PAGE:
Coaching Boys Into Men Is Transforming Attitudes

New public opinion research finds that the Family Violence Prevention Fund/Advertising Council/Waitt Family Foundation public education campaign, Coaching Boys into Men, is building awareness, transforming attitudes, and prompting men to teach the next generation that violence is wrong.

The research shows a steady and significant increase in the proportion of men who have taken the action promoted in the Public Service Announcements (PSAs) – speaking to boys about violence. Twenty-nine percent said they had done so in November of 2001, before the campaign launched, and 41 percent had done so in February of this year. The spots are especially meaningful to parents, 56 percent of whom have spoken to their sons or other boys about the issue. Fifty-seven percent of fathers said they now speak to boys about violence, compared to 29 percent of men who are not fathers.

The research found near-universal agreement that men can help reduce domestic violence by teaching boys that it is wrong. Respondents who remember seeing the PSA are more likely to say that violence against women is a very important issue and that they are considering doing something about it than respondents who did not remember seeing the spot.

The research was conducted by Millward Brown, Inc. and RMA, Inc. from November of 2001 through February of 2005. The margin of error is two to four percent at a 95 percent confidence level.

Campaign History

Coaching Boys into Men includes two waves of PSAs, both created with generous support from the Waitt Family Foundation. The latest spot, titled “The Wrong Way,” features young boys approaching strangers to ask for advice about how to treat women. At the end, a narrator says, “Boys are never going to approach you. You need to teach them that violence against women is wrong.” It uses the tag line, “Teach Early.”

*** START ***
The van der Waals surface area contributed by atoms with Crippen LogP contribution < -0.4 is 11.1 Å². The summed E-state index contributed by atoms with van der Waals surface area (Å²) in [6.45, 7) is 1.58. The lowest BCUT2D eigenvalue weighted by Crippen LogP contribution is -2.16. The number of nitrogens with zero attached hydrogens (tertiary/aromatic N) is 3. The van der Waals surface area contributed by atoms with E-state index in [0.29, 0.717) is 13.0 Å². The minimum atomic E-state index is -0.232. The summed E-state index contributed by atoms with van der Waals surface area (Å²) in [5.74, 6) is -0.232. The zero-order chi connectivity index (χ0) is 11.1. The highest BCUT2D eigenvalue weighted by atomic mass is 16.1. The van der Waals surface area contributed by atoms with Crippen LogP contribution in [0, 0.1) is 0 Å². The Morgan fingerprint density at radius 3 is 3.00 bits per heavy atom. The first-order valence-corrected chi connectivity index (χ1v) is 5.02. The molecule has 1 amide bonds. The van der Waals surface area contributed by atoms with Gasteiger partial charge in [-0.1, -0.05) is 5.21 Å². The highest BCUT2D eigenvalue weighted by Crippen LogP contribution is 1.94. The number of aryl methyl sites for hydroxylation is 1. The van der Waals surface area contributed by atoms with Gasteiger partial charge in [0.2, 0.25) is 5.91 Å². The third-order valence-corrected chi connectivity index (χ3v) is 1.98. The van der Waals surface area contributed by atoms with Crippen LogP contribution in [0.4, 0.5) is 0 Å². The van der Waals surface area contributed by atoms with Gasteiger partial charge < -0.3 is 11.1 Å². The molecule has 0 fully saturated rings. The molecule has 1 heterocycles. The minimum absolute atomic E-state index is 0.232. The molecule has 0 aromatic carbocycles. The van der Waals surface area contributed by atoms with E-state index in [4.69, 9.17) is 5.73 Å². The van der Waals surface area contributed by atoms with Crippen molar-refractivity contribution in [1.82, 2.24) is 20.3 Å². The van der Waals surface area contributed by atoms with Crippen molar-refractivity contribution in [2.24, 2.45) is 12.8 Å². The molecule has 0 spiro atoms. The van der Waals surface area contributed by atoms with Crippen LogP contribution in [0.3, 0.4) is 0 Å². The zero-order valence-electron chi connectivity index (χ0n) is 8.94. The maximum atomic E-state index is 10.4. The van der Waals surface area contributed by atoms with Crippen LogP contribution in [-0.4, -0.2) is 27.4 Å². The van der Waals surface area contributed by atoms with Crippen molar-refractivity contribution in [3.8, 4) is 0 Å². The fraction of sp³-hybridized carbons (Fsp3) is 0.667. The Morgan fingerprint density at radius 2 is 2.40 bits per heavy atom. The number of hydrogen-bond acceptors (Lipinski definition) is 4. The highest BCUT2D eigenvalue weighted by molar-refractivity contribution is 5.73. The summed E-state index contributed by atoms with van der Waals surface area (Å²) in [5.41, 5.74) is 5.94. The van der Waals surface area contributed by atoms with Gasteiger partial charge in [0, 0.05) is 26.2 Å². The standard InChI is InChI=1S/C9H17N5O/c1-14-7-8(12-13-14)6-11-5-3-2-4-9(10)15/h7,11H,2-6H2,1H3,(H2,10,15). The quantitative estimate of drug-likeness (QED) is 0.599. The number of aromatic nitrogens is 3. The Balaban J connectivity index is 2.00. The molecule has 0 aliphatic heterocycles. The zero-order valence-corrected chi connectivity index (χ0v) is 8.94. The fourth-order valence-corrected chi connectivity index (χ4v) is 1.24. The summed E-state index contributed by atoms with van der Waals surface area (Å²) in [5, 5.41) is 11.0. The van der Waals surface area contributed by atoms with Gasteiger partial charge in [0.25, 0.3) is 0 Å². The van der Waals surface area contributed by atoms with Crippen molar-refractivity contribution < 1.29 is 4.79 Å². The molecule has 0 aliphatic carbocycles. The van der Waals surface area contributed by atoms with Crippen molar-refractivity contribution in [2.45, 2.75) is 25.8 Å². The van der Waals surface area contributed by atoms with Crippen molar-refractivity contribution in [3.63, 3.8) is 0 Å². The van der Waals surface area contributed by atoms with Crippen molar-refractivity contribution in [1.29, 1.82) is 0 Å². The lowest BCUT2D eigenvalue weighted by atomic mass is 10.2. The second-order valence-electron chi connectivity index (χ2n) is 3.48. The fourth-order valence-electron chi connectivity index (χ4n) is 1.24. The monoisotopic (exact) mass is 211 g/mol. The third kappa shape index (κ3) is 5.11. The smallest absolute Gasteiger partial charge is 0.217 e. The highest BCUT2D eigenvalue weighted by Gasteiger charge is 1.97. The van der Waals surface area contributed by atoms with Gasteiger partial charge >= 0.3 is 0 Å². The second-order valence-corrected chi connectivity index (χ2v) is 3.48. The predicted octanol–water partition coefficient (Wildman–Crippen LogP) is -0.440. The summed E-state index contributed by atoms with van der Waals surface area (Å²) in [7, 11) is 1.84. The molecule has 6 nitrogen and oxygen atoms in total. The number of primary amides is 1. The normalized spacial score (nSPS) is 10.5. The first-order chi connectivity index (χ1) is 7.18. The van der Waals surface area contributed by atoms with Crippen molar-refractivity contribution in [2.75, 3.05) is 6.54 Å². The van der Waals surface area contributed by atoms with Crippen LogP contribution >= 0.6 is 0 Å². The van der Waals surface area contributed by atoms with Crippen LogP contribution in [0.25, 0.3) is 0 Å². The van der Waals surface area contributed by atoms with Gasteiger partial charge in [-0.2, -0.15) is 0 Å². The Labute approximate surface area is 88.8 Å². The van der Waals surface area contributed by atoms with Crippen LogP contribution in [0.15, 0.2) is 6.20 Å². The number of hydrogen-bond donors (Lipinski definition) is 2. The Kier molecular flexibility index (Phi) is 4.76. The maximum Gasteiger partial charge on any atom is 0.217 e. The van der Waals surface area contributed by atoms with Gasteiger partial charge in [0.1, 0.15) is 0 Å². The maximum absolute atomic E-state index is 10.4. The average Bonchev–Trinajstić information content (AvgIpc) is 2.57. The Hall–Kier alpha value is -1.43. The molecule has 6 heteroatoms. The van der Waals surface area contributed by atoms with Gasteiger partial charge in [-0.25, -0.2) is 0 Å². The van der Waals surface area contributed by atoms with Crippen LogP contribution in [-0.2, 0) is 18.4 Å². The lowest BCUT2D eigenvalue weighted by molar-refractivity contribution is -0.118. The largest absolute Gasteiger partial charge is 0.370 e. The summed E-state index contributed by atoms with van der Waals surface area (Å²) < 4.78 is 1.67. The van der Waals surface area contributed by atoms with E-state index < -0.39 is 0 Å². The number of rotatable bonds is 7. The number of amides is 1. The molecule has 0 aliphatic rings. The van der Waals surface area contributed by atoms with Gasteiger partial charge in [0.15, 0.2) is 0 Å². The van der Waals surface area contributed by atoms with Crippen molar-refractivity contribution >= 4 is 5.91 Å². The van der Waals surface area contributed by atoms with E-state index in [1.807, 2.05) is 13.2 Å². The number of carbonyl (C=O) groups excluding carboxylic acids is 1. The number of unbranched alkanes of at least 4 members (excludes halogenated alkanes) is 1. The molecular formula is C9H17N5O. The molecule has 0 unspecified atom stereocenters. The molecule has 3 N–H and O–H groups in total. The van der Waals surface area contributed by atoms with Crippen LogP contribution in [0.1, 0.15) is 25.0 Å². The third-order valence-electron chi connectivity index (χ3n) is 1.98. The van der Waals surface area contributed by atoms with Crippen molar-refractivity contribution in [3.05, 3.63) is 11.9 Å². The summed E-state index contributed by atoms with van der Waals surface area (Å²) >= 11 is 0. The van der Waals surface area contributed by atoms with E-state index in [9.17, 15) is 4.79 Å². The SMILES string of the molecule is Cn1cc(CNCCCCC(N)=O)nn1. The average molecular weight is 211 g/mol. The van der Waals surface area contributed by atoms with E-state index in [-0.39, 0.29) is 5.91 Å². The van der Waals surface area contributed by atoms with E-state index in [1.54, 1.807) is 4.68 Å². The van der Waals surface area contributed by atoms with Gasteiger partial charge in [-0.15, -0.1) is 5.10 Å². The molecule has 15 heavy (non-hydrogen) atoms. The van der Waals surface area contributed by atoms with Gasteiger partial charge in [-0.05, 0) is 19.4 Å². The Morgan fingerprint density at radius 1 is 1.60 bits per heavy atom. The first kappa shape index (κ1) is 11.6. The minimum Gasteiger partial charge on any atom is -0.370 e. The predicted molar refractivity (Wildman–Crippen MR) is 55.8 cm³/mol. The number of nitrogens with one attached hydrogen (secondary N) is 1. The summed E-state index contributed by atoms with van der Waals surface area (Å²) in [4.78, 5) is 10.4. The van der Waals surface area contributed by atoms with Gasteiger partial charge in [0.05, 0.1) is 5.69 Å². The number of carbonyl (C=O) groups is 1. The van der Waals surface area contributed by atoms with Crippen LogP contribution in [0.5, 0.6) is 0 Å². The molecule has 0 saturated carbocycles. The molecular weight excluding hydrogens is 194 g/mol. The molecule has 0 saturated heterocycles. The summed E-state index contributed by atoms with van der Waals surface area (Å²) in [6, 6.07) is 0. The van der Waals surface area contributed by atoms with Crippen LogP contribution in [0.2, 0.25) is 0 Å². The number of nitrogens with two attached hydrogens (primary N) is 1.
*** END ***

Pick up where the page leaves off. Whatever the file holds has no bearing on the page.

“The Wrong Way” was developed by the New York advertising agency, Berlin Cameron/Red Cell, on a pro bono basis. It has been airing on television stations around the country for more than a year.

A new set of campaign PSAs are being developed now, with distribution expected sometime this fall.

“Too many boys get the wrong messages about how to treat women from our culture, and also sometimes from the men in their lives,” said Family Violence Prevention Fund President Esta Soler. “With this campaign, we are asking men to take the time to talk to boys about the right way to treat women and girls. Our PSA is a powerful way to remind men that they have a role to play in stopping abuse. We are especially grateful for the more than $45 million in donated media that we have received to date.”

Localize the Spot for Domestic Violence Awareness Month

“The Wrong Way” focuses on the role men can play in shaping boys' attitudes toward women and girls. It targets men, including fathers, coaches, teachers, uncles, brothers and mentors who spend time with pre-teen and teenage boys.

The spot is available in 30-, 15- and 25-second versions.

Domestic violence agencies can work with local television stations to put a five-second local “tag” at the end of the 25-second version of the PSA. Now is the time to begin tagging the spot for
Domestic Violence Awareness Month this October.

For information or help with local tagging, contact Leiana Kinnicutt at the Family Violence Prevention Fund, 415/252-8900 or

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